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Hong Kong implements new Foreign Source Income Exemption (FSIE) regime

With the intention of supporting international efforts in combating cross-border tax evasion and preventing double non-taxation, Hong Kong amended its Foreign Source Income Exemption (FSIE) regime for passive income in accordance with the Guidance on FSIE regimes promulgated by the European Union (EU).

This action fulfilled the commitment made by Hong Kong to the EU, after it was listed in 2021, in an EU watchlist as one of the jurisdictions with harmful tax regimes.

The Inland Revenue (Taxation on Specified Foreign-sourced Income) Ordinance 2022, which amended the provisions in relation to the FSIE regime under the Inland Revenue Ordinance (Cap. 112) (IRO), came into effect on January 1, 2023.

According to the new FSIE regime, certain foreign-sourced income accrued to a member of a multinational group (MNE entity) carrying on a trade, profession or business in Hong Kong is to be regarded as arising in or derived from Hong Kong and chargeable to profits tax when it is received in Hong Kong.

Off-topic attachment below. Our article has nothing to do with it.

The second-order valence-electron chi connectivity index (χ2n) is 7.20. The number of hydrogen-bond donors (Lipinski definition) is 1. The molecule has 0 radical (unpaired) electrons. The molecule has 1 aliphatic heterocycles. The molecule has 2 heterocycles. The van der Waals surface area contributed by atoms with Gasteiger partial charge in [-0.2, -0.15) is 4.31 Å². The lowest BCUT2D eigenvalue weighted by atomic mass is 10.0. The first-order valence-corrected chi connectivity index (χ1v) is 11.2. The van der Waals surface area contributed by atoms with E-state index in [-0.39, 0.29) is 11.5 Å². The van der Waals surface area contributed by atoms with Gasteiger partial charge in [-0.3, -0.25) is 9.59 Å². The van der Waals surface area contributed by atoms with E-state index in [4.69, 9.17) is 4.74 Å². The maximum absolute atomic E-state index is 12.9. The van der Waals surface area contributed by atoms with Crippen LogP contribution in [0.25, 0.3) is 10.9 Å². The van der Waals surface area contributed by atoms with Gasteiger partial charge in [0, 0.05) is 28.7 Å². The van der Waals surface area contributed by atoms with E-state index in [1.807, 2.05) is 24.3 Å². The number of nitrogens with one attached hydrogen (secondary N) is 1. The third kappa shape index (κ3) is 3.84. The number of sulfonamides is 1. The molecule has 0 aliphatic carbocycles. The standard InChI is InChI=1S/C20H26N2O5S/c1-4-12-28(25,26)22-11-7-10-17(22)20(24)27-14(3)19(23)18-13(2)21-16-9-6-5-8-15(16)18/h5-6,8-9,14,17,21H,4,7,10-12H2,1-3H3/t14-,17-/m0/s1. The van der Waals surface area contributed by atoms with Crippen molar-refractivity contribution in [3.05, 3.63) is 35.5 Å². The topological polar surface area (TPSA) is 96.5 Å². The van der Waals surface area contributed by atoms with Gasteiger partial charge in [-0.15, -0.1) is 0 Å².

The Ordinance amended the IRO to provide for relief against double taxation in respect of certain foreign-sourced income and transitional matters.


International tax standards require a taxpayer benefitting from a preferential tax treatment in a jurisdiction to have substantial economic presence in the jurisdiction, and to establish an explicit link between the relevant income and real activities in the jurisdiction.